The 1970s witnessed a rebirth of interest in the hardboiled private eye. This new wave of gumshoe scribes paid tribute to their pioneering forebears, like Dashiell Hammett and Raymond Chandler, but also modernized the genre and its hero for their own time. Bill Pronzini's Nameless Detective series started in 1971 with The Snatch; Robert B. Parker's first Spenser book, The Godwulf Manuscript, appeared in 1973; James Crumley debuted two beloved series characters, Milo Milodragovitch in The Wrong Case (1975) and C. W. Sughrue in The Last Good Kiss (1978); Lawrence Block launched Matthew Scudder in Sins of the Fathers (1976); and Marcia Muller introduced Sharon McCone in Edwin of the Iron Shoes (1977). The new breed of private eyes was so successful that their influence and popularity—and, in several cases, sequels—continue to this day.

Into this fray rode Rex Weiner’s Ford Fairlane, an ex-bouncer-turned-punk-rock-PI who made the New York and L.A. scenes in two serialized stories in the New York Rocker and the L.A. Weekly in 1980. Long out of print, both are now collected in The (Original Adventures) of Ford Fairlane: The Long Lost Rock ’n’ Roll Detective Stories (2018), which also includes an insightful “Backstory” by Weiner, as well as contextual interviews with the stories’ original editors, Andy Schwartz of the Rocker and Jay Levin of the Weekly, and with filmmaker Floyd Mutrux, who first tried to bring Fairlane to the screen (he is not at all responsible for the obnoxious Andrew Dice Clay–fronted adaptation from 1990, that dishonor belongs to Renny Harlin). The reappearance and reappraisal of the Fairlane stories is overdue, as these should-be classics of the genre strike a perfect tonal balance between tradition and innovation.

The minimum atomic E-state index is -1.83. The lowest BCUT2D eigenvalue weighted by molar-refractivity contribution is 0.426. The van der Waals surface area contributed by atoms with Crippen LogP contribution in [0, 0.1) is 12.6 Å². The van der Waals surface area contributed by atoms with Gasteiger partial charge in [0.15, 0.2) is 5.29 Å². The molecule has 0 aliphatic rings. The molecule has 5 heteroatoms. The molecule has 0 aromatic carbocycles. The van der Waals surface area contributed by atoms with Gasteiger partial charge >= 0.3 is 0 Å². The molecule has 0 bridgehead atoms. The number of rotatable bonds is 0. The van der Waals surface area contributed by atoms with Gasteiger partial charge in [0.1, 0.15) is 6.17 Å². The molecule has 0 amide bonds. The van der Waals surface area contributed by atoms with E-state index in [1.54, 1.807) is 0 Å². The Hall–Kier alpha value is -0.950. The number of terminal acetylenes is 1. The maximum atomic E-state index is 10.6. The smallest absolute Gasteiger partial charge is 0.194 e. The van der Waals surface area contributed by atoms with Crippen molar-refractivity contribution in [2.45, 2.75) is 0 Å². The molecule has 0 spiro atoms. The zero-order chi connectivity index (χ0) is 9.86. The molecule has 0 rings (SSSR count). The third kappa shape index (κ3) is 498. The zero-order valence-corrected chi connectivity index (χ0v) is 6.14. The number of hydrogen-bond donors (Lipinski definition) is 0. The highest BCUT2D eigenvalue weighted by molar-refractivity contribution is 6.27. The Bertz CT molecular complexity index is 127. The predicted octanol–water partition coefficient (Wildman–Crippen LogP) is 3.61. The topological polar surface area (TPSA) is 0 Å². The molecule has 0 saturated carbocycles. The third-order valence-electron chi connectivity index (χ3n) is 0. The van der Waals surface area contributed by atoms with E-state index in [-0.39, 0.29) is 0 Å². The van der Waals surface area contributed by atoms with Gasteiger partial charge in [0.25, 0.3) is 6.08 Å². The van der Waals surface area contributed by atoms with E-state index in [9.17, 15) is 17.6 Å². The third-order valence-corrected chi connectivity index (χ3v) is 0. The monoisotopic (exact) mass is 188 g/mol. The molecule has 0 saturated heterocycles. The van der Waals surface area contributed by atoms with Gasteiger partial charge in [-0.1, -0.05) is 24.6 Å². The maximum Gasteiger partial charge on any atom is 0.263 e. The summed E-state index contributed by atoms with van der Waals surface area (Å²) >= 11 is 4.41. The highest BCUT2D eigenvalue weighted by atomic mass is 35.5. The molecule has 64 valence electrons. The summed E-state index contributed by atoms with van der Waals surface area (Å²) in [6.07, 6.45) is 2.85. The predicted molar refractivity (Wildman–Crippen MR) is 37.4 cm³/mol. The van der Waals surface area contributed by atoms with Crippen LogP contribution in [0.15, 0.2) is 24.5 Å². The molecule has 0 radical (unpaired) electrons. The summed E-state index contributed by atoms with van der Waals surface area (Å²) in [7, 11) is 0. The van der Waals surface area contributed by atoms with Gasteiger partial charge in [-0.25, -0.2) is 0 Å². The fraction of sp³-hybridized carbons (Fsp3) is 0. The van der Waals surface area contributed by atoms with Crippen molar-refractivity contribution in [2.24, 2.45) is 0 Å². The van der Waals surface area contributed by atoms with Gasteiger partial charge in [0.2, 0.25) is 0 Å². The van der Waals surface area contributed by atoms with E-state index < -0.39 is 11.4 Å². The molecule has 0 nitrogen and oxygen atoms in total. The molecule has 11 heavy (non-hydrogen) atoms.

Wednesday, March 10, 2021

"A Corpse Walks in Brooklyn: Day Keene in the Detective Pulps, Vol. #5" edited by John Pelan (2013)

Ramble House's fifth volume of Day Keene's pulp stories is one of their strongest collections in the series thus far. Edited by John Pelan and featuring an introduction by Robert J. Randisi, A Corpse Walks in Brooklyn: Day Keene in the Detective Pulps, Vol. #5 includes three of Keene's series characters (Silent Smith, Herman Stone, and Matt Mercer) in characteristically excellent tales, but it's the non-series stories that really elevate this volume.

While Keene's pulps often focused on innocent everyman protagonists who were framed or detective-proxies (be they private eye, cop, or a stand-in), some of his funnest—and darkest—yarns were about criminals. The one in this collection is among my favorite of Keene stories. "I'll Be Seeing You" is about a racketeer who plots to get rid of the newly-elected D.A. when he meets her sister one night, unaware that she has a plan of her own underway. The ending has a delightful and dark sense of poetic justice. Keene's criminal-centered stories are often shorter than his detective-based narratives, which gives them an extra sense of bit—and "I'll Be Seeing You" shows Keene's teeth at their sharpest.